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Genetic scientists have been busy creating all kinds of solutions to some of the problems that the human and agricultural populations have been experiencing. One of the most promising has been in the area of transplantation. That is how Dolly the sheep, came about. Scientists have been trying to find a way to genetically engineer animals so that they can produce organs for humans that will not be rejected. Insulin from pigs has helped diabetics, pig valves can be used in cardiac repair, and pig skin helps burn victims,why not organs next ?
Pig 23 was genetically altered to incorporate human genes, in hopes of preventing rejection after transplantation. Pigs have organs that are about the right size and are similiar to humans, also the availability of these organs is great due to the reproductive cycle of pigs. The biggest obstacle is the issue of rejection. The new organ is typically killed, even before the surgeon closes the incision, due to hyperacute rejection. This process clots the blood, by forming antibodies that attach to the endothelium of the blood vessels in the organ. The complement system creates gaps in vessels, allowing gaps to form and clots to accumulate. Therefore, a complement inhibitor was developed as the gene was cloned, introduced into pigs whose cells produced this protein. Another thing discovered, was that the cells lining the pig vessels have a sugar molecules called alpha-galactose, and humans have lots of antibodies against alpha-gal. Some are thinking of knocking out the gene for alpha-gal and replacing it with the human gene for type O blood sugar. One other stumbling block may be the transferense of unknown virus’s like the HIV virus, that was somehow transmitted from monkeys. Scientists are hoping that most virus’s will not be viable in humans.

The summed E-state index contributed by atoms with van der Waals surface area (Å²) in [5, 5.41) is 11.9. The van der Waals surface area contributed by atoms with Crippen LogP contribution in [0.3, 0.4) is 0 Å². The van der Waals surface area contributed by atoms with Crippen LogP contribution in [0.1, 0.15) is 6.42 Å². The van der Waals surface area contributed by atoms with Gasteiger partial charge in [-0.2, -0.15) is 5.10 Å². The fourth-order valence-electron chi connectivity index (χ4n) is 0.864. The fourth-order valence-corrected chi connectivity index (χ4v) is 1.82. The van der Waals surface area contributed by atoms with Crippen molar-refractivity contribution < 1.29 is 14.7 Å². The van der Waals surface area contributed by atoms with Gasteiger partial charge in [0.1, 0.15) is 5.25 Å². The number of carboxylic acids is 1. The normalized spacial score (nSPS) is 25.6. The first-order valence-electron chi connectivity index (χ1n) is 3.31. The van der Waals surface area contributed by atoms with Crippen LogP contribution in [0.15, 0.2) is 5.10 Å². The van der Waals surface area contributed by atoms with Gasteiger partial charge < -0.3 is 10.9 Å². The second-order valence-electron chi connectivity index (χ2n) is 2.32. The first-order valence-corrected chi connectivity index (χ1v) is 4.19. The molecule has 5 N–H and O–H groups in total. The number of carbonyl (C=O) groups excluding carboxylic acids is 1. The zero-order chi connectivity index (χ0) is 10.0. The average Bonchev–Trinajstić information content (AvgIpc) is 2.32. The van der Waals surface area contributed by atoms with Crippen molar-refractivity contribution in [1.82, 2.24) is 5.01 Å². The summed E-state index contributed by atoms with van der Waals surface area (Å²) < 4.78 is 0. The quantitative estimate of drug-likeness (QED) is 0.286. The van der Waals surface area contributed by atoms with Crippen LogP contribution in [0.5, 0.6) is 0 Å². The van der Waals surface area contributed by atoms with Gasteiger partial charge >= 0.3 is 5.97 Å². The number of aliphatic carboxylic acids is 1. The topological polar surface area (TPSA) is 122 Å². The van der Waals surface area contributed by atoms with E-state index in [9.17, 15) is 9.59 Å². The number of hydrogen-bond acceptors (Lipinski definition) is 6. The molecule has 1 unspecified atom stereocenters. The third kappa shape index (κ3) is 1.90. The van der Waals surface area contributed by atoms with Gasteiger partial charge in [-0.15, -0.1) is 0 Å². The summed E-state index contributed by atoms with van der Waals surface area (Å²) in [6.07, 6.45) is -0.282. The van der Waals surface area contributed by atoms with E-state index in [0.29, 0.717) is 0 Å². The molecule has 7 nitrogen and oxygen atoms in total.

Tissue engineering is a promising new field and livers are being grown in sponges, in hopes of providing livers to those whose livers have failed.
Transgeneic production is providing large quantities of drugs at lower costs through the milk of female offspring. One product thay are looking at producing is human serum albumin(HSA). Another product is recombinant human antithrombin III (Rh AT III), which competes with plasma-derived AT III, an anti-clotting drug, the former being produced in goats milk.
The company who cloned Dolly, has 147 sheep now, and is working on production of alph-1-antitrypsin (ATT) which is a cystic fibrosis treament. They have been given permission to expand their flock to 10,000 sheep to manufacture ATT. Polly has appeared now, carrying the gene for human blood factor IX. “Pharming” also produces Protein C in pigs milk, which is used during a stroke or heart attack. Another exciting development is the production of human fibrinogen, which controls bleeding and is being sprayed on shark bites, for example.
Inserting genes has been accomplished to produce human lactoferrin in cows milk, from a founder cow named Herman, who sired a lot of females, carrying this gene. Lactoferrin is used in the intestines of immunocompromised patients to treat GI infections.
Who started all this genetic alterations? Mice. They were the first ones to possess altered genes similiar to cancer genes in human. Mice were engineered to be super smart and one mouse was called Doogie, suggesting that intelligence is alterable. Some think that this technology can be used for memory problems, like in Alzheimer’s patients. Others think that it will only be available to the wealthy, like cosmetic surgery, if used to boost intelligence. Scientists have also found a way to track gene placement by using the technology available from fireflies. Luciferase is use as an indicator light to monitor gene therapy, and may be helpful in transferring healthy genes into people with cystic fibrosis.
On a molecular level, transgenic mouse models have been used to study the specific genes of the skin, and the goal has been to target transgene expression in defined cells in cutaneous epithelium. LacZ reporter transgenes were used to test two enhancer/promoter sequences for expression in the skin of adult mice. A CMV enhancer/CMV promoter is not active in most cell types but a CMV enhancer/ modified B-actin promoter sequence is active in the suprabasal and basal cells of the epidermis as well as in the epithelial cells of the hair follicles, sebaceous glands, and dermal papillae. These models have been developed to help identify diseases of the skin.